A recent Soviet account suggests that Kiev was conceived as a lengthened Moskva, with additional helicopters. This enlargement could not overcome the basic defects of the design, and it had to be extensively rethought. The original ship had four helicopter take-off spots, and the new one was intended to have six. However, a seventh was needed for an alert search and rescue helicopter. There was no space for sufficient spots abaft the island, so they were lined up to form the characteristic angled through deck of the Kiev class. The larger ship could accommodate the additional armament which had been desired for the Moskva class. The powerplant was simply two Moskva plants. According to this account, the ship was not conceived as a carrier. Her anti-ship missiles were added in the draft design stage, the concept design stage during which detailed trade-offs are worked out. The fixed-wing air group was only decided upon about 1968, the Yak-36 VTOL prototype having interested naval personnel after its 1967 debut. A Yak-38 flew from Moskva for the first time on 18 November 1972.

The Novorossiysk design (Project 11433) was modified to provide for 50% more aircraft, as well as a new sonar and new electronic warfare equipment. She lacked Osa-M SAM, and instead was fitted to take the successor Kinzhal SAM (six VLS abaft the island and six forward to port), but due to lacking of that SAM in time of completion of the ship Novorossiysk came to service and served without point defence SAM. Also she would carry Yak-41 supersonic VTOL fighters, but she never received them.

The fourth ship, Baku (later renamed Admiral Flota Sovetskogo Soyuza Gorshkov, Project 11434) was again modified. She had a new phased-array radar, a new fighter control system and more anti-ship missile launchers (twelve, to provide a larger salvo; but there were no reloads). She had Kinzhal vertically-launched point defence missiles in place of the earlier Osa, but she lacked the medium-range SAM of the earlier ships. The 76mm dual-purpose guns were replaced by 100mm weapons. The earlier RBU-6000 system was replaced by a pair of new RBU-12000 anti-torpedo systems. The forward gun sponson before the angled deck was eliminated, and the superstructure frame made 'more dignified'. In effect the fourth ship introduced the electronic suite later used in the full carrier Kuznetsov. The mass of new systems took quite some time to install, and the ship's construction was quite protracted.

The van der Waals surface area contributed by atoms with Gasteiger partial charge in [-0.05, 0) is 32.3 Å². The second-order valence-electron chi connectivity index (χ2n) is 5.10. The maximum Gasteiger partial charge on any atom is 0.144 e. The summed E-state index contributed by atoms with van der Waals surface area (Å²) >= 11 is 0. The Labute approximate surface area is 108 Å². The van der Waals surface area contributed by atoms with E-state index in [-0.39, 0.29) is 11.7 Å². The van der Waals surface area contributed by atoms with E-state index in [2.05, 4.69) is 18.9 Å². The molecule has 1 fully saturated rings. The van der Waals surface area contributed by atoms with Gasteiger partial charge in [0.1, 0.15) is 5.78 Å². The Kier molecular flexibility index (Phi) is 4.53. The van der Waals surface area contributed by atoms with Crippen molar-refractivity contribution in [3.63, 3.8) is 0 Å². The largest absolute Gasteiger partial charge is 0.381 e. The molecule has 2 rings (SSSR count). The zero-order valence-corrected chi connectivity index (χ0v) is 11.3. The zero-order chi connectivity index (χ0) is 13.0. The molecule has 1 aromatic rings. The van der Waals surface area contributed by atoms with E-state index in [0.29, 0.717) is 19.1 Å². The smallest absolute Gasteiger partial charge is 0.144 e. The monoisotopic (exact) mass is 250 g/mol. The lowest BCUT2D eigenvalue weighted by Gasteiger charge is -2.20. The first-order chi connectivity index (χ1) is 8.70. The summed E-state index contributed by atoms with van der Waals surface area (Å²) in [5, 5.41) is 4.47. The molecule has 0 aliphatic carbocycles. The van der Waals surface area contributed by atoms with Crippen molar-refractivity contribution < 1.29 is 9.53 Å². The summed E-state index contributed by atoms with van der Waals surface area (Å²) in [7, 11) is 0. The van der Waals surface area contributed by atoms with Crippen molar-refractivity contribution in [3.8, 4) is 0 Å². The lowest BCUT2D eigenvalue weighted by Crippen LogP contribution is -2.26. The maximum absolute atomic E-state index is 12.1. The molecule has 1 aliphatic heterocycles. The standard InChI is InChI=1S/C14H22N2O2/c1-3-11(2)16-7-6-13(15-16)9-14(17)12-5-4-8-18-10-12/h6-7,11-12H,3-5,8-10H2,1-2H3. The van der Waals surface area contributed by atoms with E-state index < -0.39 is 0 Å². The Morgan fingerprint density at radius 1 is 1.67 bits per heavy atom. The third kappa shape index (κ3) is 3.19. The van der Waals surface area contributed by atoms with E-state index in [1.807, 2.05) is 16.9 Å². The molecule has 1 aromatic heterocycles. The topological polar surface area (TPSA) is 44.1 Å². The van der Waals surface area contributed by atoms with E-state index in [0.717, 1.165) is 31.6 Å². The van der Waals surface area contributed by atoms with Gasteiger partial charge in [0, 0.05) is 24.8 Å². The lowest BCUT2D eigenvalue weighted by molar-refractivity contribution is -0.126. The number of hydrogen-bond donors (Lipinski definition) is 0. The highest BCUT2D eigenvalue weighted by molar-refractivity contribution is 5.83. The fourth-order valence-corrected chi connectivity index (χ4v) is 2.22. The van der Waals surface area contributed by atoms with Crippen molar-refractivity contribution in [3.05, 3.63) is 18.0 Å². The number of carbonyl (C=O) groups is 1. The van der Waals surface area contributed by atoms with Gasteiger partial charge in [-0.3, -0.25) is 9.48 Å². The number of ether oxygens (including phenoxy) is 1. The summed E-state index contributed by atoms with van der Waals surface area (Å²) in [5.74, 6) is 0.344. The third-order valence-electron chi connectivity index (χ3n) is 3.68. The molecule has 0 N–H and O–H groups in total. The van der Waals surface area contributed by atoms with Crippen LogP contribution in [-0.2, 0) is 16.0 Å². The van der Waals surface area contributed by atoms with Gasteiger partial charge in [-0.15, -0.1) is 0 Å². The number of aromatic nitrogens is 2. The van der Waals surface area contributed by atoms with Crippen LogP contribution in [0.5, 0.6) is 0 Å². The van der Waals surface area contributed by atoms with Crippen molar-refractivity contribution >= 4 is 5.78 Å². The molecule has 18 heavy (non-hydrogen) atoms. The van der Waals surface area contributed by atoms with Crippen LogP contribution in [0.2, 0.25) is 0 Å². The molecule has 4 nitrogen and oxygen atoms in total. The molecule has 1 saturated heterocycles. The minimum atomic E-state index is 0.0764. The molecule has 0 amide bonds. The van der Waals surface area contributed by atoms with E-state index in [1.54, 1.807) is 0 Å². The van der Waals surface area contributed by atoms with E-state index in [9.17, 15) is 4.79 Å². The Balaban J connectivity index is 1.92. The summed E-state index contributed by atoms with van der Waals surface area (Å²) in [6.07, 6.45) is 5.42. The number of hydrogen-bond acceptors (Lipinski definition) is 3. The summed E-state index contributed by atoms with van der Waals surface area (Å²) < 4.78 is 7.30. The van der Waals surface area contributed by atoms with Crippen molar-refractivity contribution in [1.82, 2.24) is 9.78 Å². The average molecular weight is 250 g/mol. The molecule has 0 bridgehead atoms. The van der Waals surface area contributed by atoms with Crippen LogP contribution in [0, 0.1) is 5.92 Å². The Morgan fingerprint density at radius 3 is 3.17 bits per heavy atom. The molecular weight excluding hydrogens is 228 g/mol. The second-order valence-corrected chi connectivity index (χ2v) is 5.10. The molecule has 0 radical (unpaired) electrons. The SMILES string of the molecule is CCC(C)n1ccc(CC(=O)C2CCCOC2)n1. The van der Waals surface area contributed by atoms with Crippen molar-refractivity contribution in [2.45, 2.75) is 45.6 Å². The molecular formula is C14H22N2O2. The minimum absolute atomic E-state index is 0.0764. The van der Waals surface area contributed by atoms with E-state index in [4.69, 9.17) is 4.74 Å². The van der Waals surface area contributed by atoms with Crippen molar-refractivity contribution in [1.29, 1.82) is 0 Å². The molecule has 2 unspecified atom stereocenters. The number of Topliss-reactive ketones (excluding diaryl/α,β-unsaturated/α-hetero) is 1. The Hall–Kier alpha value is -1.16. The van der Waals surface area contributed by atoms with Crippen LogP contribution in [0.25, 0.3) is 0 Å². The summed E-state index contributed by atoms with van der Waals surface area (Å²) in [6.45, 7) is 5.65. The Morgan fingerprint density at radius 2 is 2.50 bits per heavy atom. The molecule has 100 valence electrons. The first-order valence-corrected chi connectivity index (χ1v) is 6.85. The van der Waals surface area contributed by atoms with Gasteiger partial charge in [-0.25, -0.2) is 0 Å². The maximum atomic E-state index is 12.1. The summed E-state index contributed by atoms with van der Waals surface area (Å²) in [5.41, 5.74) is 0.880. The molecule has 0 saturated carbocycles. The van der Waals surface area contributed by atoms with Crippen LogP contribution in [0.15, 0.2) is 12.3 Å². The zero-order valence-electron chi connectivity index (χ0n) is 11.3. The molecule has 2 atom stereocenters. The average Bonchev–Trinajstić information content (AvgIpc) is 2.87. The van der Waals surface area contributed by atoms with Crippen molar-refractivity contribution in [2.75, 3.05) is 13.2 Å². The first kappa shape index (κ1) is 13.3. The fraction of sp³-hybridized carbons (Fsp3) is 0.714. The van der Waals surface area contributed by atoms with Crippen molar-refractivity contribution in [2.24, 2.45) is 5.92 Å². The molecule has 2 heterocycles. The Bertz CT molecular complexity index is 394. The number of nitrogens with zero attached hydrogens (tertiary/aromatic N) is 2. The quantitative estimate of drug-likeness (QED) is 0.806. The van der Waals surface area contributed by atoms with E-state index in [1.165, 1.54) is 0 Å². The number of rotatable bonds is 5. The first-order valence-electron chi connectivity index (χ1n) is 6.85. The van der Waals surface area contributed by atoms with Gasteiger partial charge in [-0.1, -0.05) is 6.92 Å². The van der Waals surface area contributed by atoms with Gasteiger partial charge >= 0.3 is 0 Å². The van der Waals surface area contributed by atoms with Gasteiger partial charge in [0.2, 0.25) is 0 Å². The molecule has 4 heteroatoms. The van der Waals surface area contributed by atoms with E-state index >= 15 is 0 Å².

By late 1991 all surviving Yak-38 Forgers were out of service, considered either too worn out or too dangerous for use. The projected successor, the supersonic Yak-41, had fallen victim to the Soviet economic collapse and seemed unlikely ever to enter production (the Yak design bureau had failed to find any foreign sponsors). One of the two flying prototypes had crashed.

Ship protection

Underwater protection consists of 3 longitudinal bulkheads (2nd bulkhead is armoured). Aviation fuel tanks and magazines have box protection.



Naval service

In 2004 Admiral Flota Sovetskogo Soyuza Gorshkov was sold to India and in 2004-2013 was rebuilt in Severodvinsk to pure aircraft carrier armed only with point-defence SAM and CIWS.